He said he was shocked the first time a patients’ family intervened before he could answer a terminally ill patient inquiring about the seriousness of the illness.
“The patients’ families are afraid that the bad news will just make them worse,” said Dr Thay, who was born to Cambodian parents but grew up in France.
“The doctors here tend to just tell patients that everything’s going to be OK.
“I would prefer to tell them but if the family says no, I will not. Because if I tell them then that will destroy the relationship with the family, the trust between them. And that would be even worse.”
Someone who is much more positive about the progress of palliative care in Cambodia is Dr Eav Sokha, the head of the oncology department at Phnom Penh’s public Calmette Hospital and the former head of oncology at the Khmer-Soviet Friendship Hospital.
Dr Sokha said palliative care was a priority at the hospitals and the standard had improved a great deal in the past decade.
He said a 24-bed cancer treatment ward opened in Calmette in January with a full roster of staff trained in palliative care.
While the while the ward was not free - patients are charged $24 a night - he said palliative care was also provided in the free 200-bed Medicine B-ward.
He disagreed with Ruth Penfold’s criticism that Cambodian doctors focused too much on curative medicine at the expensive of palliative care.
While about 70 per cent of cancer patients arrived in the advanced stages of cancer which was incurable, he said medical treatment - such as radiation treatment - was often still necessary to prolong their lives.
“I agree there’s a need to establish a terminal ill care facility or services in Cambodia in the whole country,” he said. “But now we have two hospitals where we can take care of cancer patients with curative intent and also at the same with palliative care intent.”
Dr Sokha added that later this month construction would begin on the National Cancer Centre which would include an entire floor for palliative care when it was completed in 2015.
He said a major issue that did need to be addressed on a national basis was the provision of palliative care - particularly pain relief - in the provincial and district hospitals.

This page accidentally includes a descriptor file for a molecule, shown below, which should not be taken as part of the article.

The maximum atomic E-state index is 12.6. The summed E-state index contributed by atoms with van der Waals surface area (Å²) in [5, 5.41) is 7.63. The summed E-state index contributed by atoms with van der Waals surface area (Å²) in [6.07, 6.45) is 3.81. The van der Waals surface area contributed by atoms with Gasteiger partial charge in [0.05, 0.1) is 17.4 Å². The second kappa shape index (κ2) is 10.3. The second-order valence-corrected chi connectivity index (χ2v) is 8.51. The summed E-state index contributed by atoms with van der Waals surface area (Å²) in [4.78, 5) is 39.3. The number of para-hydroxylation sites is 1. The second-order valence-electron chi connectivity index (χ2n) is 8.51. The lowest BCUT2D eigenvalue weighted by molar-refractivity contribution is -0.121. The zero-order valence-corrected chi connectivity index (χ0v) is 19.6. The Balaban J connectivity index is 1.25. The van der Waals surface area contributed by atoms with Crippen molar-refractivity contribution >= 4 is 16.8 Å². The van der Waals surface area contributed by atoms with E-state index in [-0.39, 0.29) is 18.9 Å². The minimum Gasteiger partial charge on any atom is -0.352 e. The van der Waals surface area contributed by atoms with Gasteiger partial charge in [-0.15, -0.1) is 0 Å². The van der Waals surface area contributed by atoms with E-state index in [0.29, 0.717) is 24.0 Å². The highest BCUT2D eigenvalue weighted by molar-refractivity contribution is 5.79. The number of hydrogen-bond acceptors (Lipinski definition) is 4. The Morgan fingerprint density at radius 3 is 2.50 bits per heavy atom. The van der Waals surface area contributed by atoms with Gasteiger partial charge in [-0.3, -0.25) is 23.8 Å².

Under Cambodian, law only properly trained doctors can prescribe morphine and then only for one week at a time which means patients or their carers living in the provinces must return to Phnom Penh every seven days for a new prescription.
“I think we need more training for medical professionals at the provincial hospital and district hospitals as well in order that they provide palliative care service close to the patient so that when they need terminal ill care the patient does not have to move to the city,” he said.
Despite having only a small team and a tiny budget, DSF is one of the major driving forces improving palliative care services both in Cambodia’s hospitals and in patients’ homes.
The France-based NGO currently provides advice during regular pain consultation sessions at Phnom Penh’s Khmer-Soviet Friendship Hospital and runs national palliative care training courses for doctors and nurses.
It is also working with Buddhist NGO Save Old People Organisation (SOPO), based at Wat Taphem near Phnom Penh Airport, to establish the palliative home care team as an autonomous and independent service not reliant on foreign donations.
SOPO director Kong Nat - who is a monk - said the spiritual aspect of palliative care was important in Cambodia.
He said when a Cambodian was dying the family would usually invite a monk to the home or hospital to pray for them.
“When the patient sees the monk, they feel more comfortable. Belief is very important.”
SOPO’s Dr Sao Thy said he had found palliative home care to be of benefit to patients.
“Patients feel happier and always ask for more support,” Dr Thy said. “It’s never been seen like this in Cambodia before.”
DSF’s Dr Thay said he sometimes felt that the NGO’s work in Cambodia was like trying to bail out the ocean.
“We have made about 100 visits to only 27 patients in the past two months out of the thousands of people dying in pain,” he said.
But he said the best thing he could do was to make Cambodians realise that suffering was not inevitable.
“And a lot of people are motivated to improve the health status of this country, so I think it’s worth doing.”
One of the regular destinations for SOPO and DSF’s palliative home care team is the St Elizabeth Catholic Sick Shelter in located in southern Phnom Penh.
The shelter - which opened in 2008 - has two doctors and four health facilitators on site to provide 24-hour care for up to 18 patients, primarily cancer sufferers from outside Phnom Penh receiving treatment at the nearby Khmer-Soviet Friendship Hospital.
Vantha Dy, from Kandal province, stayed there recently after having his foot amputated in a bid to slow the progress of an aggressive sarcoma that had spread throughout his body.
The palliative home care team provided the 30-year-old with pain killers and medication to ease his breathlessness and discussed his condition with him.
Afterwards he said the pain had eased and being able to talk about his fears had given him some peace of mind. He was even able to smile.
“I feel less afraid now,” he said.